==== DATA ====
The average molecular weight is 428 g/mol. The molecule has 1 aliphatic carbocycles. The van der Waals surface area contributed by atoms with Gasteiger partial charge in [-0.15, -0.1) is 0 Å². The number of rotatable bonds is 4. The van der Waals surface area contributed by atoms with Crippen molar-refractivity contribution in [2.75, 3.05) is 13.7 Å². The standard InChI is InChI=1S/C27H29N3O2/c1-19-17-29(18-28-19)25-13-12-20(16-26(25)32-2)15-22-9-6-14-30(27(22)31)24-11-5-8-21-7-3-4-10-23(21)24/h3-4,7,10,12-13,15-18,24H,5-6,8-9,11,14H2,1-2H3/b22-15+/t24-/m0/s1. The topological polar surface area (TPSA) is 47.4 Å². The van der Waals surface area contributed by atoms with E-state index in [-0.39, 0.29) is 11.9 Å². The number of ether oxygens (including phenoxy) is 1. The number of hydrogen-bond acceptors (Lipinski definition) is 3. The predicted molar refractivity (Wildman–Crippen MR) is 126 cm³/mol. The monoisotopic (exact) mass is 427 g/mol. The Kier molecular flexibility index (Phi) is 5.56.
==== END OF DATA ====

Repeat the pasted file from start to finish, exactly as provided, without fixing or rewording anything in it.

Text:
The average molecular weight is 428 g/mol. The molecule has 1 aliphatic carbocycles. The van der Waals surface area contributed by atoms with Gasteiger partial charge in [-0.15, -0.1) is 0 Å². The number of rotatable bonds is 4. The van der Waals surface area contributed by atoms with Crippen molar-refractivity contribution in [2.75, 3.05) is 13.7 Å². The standard InChI is InChI=1S/C27H29N3O2/c1-19-17-29(18-28-19)25-13-12-20(16-26(25)32-2)15-22-9-6-14-30(27(22)31)24-11-5-8-21-7-3-4-10-23(21)24/h3-4,7,10,12-13,15-18,24H,5-6,8-9,11,14H2,1-2H3/b22-15+/t24-/m0/s1. The topological polar surface area (TPSA) is 47.4 Å². The van der Waals surface area contributed by atoms with E-state index in [-0.39, 0.29) is 11.9 Å². The number of ether oxygens (including phenoxy) is 1. The number of hydrogen-bond acceptors (Lipinski definition) is 3. The predicted molar refractivity (Wildman–Crippen MR) is 126 cm³/mol. The monoisotopic (exact) mass is 427 g/mol. The Kier molecular flexibility index (Phi) is 5.56.